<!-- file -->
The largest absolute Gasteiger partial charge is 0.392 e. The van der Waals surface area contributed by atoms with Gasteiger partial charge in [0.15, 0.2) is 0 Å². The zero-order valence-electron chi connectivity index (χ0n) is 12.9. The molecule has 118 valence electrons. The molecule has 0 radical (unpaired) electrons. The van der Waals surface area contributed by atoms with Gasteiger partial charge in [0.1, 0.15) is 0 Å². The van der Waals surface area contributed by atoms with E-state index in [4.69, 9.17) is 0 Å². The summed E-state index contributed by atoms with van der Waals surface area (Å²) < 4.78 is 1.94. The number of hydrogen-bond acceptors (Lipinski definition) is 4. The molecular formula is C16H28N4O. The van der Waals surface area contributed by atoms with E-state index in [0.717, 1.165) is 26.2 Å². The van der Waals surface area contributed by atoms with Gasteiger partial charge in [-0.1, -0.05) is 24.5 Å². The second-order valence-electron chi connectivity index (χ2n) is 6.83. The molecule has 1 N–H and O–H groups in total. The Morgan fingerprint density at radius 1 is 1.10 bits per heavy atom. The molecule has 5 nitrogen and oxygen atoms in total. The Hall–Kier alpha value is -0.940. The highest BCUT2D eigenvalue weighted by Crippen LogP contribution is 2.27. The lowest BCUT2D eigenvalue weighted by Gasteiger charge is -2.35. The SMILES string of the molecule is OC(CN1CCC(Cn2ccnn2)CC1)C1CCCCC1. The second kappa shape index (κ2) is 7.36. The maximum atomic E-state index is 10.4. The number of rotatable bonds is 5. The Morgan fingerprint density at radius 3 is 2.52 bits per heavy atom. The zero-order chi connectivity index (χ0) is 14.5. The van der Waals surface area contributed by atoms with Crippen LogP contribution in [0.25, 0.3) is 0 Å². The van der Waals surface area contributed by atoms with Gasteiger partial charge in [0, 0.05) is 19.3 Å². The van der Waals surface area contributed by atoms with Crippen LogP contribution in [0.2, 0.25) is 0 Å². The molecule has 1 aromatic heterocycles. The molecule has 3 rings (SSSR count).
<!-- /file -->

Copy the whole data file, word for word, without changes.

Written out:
The largest absolute Gasteiger partial charge is 0.392 e. The van der Waals surface area contributed by atoms with Gasteiger partial charge in [0.15, 0.2) is 0 Å². The zero-order valence-electron chi connectivity index (χ0n) is 12.9. The molecule has 118 valence electrons. The molecule has 0 radical (unpaired) electrons. The van der Waals surface area contributed by atoms with Gasteiger partial charge in [0.1, 0.15) is 0 Å². The van der Waals surface area contributed by atoms with E-state index in [4.69, 9.17) is 0 Å². The summed E-state index contributed by atoms with van der Waals surface area (Å²) < 4.78 is 1.94. The number of hydrogen-bond acceptors (Lipinski definition) is 4. The molecular formula is C16H28N4O. The van der Waals surface area contributed by atoms with E-state index in [0.717, 1.165) is 26.2 Å². The van der Waals surface area contributed by atoms with Gasteiger partial charge in [-0.1, -0.05) is 24.5 Å². The second-order valence-electron chi connectivity index (χ2n) is 6.83. The molecule has 1 N–H and O–H groups in total. The Morgan fingerprint density at radius 1 is 1.10 bits per heavy atom. The molecule has 5 nitrogen and oxygen atoms in total. The Hall–Kier alpha value is -0.940. The highest BCUT2D eigenvalue weighted by Crippen LogP contribution is 2.27. The lowest BCUT2D eigenvalue weighted by Gasteiger charge is -2.35. The SMILES string of the molecule is OC(CN1CCC(Cn2ccnn2)CC1)C1CCCCC1. The second kappa shape index (κ2) is 7.36. The maximum atomic E-state index is 10.4. The number of rotatable bonds is 5. The Morgan fingerprint density at radius 3 is 2.52 bits per heavy atom. The zero-order chi connectivity index (χ0) is 14.5. The van der Waals surface area contributed by atoms with Crippen LogP contribution in [0.25, 0.3) is 0 Å². The van der Waals surface area contributed by atoms with Gasteiger partial charge in [0, 0.05) is 19.3 Å². The van der Waals surface area contributed by atoms with Crippen LogP contribution in [0.2, 0.25) is 0 Å². The molecule has 1 aromatic heterocycles. The molecule has 3 rings (SSSR count).